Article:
Wednesday, June 30, 2010
Ernie became a popular attraction along the Greenbelt. For two years, he lived among the cattle.
Last fall, he returned to the foothills, where a hunter allegedly shot him. This set off a fury of letters and controversy in the Idaho Statesman.
Tonight, as I jogged along the Greenbelt, I thought I saw a ghost. A very large bull elk suddenly bolted into cover as I ran.
Has Ernie returned? Has another bull elk taken his place? Was this just a random elk passing through?
Of course, we'll never know for sure. Perhaps more important than the individual elk, though, is the fact that we live in a state where such wildlife sightings are still possible.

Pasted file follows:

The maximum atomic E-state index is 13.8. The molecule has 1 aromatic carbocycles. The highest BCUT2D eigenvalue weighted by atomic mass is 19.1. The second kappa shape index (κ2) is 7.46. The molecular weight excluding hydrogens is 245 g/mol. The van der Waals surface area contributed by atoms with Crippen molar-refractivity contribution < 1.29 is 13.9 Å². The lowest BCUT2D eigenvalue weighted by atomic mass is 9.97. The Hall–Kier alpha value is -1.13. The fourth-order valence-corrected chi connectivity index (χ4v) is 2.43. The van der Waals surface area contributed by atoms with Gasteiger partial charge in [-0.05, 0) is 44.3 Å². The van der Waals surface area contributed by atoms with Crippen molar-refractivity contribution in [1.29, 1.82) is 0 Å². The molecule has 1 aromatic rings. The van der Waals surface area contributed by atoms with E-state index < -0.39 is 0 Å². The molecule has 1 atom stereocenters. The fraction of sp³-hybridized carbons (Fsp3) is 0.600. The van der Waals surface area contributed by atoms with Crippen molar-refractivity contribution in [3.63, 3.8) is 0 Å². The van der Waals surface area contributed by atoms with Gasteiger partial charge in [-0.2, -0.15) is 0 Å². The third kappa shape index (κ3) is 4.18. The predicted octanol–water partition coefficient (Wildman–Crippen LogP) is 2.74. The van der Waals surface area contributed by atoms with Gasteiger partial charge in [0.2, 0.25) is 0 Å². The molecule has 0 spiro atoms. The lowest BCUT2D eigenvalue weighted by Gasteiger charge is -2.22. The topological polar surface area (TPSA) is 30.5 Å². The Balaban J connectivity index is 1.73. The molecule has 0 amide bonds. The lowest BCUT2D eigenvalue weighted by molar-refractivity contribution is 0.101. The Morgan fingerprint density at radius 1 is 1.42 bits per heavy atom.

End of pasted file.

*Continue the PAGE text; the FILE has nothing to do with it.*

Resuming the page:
Running along the Greenbelt in Idaho's largest city, I've seen river otters and beavers and long-tailed weasels and mule deer. Herds of pronghorn and elk roam the foothills.
Farther afield, there are bighorns and grizzlies, even caribou.
You never know what you might see when you go out for a hike or jog.
It's one of the important reasons why we live here. But as more people call Idaho home, we have to find a way to conserve wildlife habitat, so that future generations can still marvel at bull elk on their jogs.
As for "Ernie"? I won't reveal exactly where I saw him, for reasons that should be obvious. But if you're along the Greenbelt this weekend, look carefully. There's a bull elk out there. --Matt Miller
Monday, June 28, 2010
And then, around this time of year, they disappear.
Where do ground squirrels go?
Thursday, June 24, 2010
During the day, the common nighthawk blends in on the ground or tree branches where it rests. Come evening, these interesting birds put on one of the best aerial displays around.